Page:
Update: Greenville County Council voted to explore county road funding without a sales tax increase at this point. This was done under pressure from groups concerned with amount of the potential tax increase and the lack of a sound road funding policy on the state level.
Since Greenville County Council has moved foward with their sales-tax-to-fund-roads referendum, now is a good time to review the logic behind my proposal to adjust the current statewide gas tax.
A good article to start with is https://tommystringer.com/2013/06/18/the-robbing-peter-principle/
As you will discover in my above linked article, I believe that funding roads through sales tax is bad tax policy. This approach shifts the burden to a tax structure already heavy with exemptions and would place the tax burden on a fewer number of taxpayers.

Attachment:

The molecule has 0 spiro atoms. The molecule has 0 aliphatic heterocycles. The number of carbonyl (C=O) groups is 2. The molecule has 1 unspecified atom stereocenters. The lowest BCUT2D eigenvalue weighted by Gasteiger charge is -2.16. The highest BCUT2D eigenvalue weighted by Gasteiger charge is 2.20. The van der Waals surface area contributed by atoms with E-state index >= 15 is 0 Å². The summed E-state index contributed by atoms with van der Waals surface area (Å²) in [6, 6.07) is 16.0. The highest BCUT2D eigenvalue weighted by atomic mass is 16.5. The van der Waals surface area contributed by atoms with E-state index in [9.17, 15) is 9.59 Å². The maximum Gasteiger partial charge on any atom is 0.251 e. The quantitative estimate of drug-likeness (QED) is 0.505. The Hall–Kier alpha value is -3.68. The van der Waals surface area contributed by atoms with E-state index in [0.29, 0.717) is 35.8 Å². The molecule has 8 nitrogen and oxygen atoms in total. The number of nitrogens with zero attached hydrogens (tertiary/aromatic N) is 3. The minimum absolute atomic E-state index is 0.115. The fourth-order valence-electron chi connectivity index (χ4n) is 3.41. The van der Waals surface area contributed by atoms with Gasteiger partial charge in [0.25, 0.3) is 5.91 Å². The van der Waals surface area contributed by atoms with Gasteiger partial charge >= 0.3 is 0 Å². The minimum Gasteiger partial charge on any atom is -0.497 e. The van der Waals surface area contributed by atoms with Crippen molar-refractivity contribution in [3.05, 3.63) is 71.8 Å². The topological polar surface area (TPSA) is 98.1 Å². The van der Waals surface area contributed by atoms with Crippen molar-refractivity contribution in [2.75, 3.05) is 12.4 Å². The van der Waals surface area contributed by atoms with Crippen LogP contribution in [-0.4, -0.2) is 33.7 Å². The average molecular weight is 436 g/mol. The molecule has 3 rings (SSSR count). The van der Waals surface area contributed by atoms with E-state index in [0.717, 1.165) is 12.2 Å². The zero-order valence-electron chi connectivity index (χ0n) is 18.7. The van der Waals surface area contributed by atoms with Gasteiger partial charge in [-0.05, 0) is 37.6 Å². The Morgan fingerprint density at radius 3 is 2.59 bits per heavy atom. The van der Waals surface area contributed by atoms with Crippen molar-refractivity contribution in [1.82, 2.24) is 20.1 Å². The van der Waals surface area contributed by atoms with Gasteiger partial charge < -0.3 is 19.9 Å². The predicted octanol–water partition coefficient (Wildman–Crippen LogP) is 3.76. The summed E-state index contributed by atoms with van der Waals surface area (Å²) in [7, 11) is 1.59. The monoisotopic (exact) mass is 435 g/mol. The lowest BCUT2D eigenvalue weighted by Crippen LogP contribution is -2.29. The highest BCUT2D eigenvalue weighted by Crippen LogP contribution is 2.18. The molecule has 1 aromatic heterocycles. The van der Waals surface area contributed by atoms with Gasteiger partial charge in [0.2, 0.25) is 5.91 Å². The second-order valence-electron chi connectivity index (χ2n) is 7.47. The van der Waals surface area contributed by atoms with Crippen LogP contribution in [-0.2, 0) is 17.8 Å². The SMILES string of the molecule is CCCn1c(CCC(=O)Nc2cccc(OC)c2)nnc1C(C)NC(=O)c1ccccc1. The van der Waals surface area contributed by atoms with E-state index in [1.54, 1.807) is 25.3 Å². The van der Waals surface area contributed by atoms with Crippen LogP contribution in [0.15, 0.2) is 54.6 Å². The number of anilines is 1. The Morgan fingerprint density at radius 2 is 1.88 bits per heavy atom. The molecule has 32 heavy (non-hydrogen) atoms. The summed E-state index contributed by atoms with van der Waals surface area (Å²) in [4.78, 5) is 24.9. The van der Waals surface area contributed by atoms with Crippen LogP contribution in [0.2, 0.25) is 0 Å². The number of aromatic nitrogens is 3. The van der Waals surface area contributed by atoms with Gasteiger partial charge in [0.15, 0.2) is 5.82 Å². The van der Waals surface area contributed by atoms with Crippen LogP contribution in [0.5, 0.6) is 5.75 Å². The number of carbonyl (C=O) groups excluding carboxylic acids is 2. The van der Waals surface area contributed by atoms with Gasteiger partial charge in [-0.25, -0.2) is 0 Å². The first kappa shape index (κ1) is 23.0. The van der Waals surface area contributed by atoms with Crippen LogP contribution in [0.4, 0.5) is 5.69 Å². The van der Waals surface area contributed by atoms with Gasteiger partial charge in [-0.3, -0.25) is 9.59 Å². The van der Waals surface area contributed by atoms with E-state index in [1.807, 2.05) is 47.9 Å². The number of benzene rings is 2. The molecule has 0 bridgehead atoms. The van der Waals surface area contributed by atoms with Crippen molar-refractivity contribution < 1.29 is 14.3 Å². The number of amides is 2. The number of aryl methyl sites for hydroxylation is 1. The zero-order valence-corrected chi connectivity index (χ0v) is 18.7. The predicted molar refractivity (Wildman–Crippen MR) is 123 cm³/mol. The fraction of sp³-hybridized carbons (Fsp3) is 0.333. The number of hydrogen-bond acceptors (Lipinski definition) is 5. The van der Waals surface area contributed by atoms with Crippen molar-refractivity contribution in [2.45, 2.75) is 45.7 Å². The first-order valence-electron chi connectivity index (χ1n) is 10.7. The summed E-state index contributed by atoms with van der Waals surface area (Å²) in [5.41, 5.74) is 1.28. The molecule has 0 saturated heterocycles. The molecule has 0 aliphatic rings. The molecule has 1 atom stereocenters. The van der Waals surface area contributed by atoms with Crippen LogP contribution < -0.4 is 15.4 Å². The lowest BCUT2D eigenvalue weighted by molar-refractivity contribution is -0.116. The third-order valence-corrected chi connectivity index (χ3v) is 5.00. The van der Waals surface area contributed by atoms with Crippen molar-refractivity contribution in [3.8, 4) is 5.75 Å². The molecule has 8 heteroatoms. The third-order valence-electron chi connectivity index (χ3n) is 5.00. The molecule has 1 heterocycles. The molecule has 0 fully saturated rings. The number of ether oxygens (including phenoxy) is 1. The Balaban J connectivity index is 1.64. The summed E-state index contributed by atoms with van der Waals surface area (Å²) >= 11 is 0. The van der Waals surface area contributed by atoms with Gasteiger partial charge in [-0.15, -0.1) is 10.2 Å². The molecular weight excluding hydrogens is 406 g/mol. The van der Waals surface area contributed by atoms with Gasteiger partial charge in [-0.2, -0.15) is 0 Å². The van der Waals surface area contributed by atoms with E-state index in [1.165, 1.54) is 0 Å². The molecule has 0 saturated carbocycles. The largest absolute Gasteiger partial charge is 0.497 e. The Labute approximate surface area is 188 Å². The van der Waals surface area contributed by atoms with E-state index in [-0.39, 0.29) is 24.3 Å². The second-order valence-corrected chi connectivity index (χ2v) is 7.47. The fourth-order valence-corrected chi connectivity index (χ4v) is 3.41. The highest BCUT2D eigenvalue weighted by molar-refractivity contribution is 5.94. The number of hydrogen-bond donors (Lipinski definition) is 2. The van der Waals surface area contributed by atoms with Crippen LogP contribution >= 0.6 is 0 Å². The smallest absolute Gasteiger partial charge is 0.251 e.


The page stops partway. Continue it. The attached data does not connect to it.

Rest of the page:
So, did Greenville County Council act prudently to allow the sales tax referendum to proceed?
The referendum will certainly spark debate about who should have ultimate responsibility to fund road repair – counties or the state. Hopefully, it will also help more taxpayers understand the need for comprehensive tax reform on the state level.
The state does not need to collect more overall revenue. However, the tax structure should be reformed to reflect our current needs. The gas tax could be the catalyst to bring about that reformation.
The basic reforms needed are simple. Personal income tax brackets should be flattened and deductions eliminated. Sales tax rates need to be lowered and exemptions eliminated. At the same time, the gas tax needs to be slightly increased. I am the primary sponsor on bills that would accomplish all of these objectives.
Ultimately, Greenville County Council’s referendum decision was a desperate act born of despair. They are attempting to solve a very real problem that should be addressed on a state level.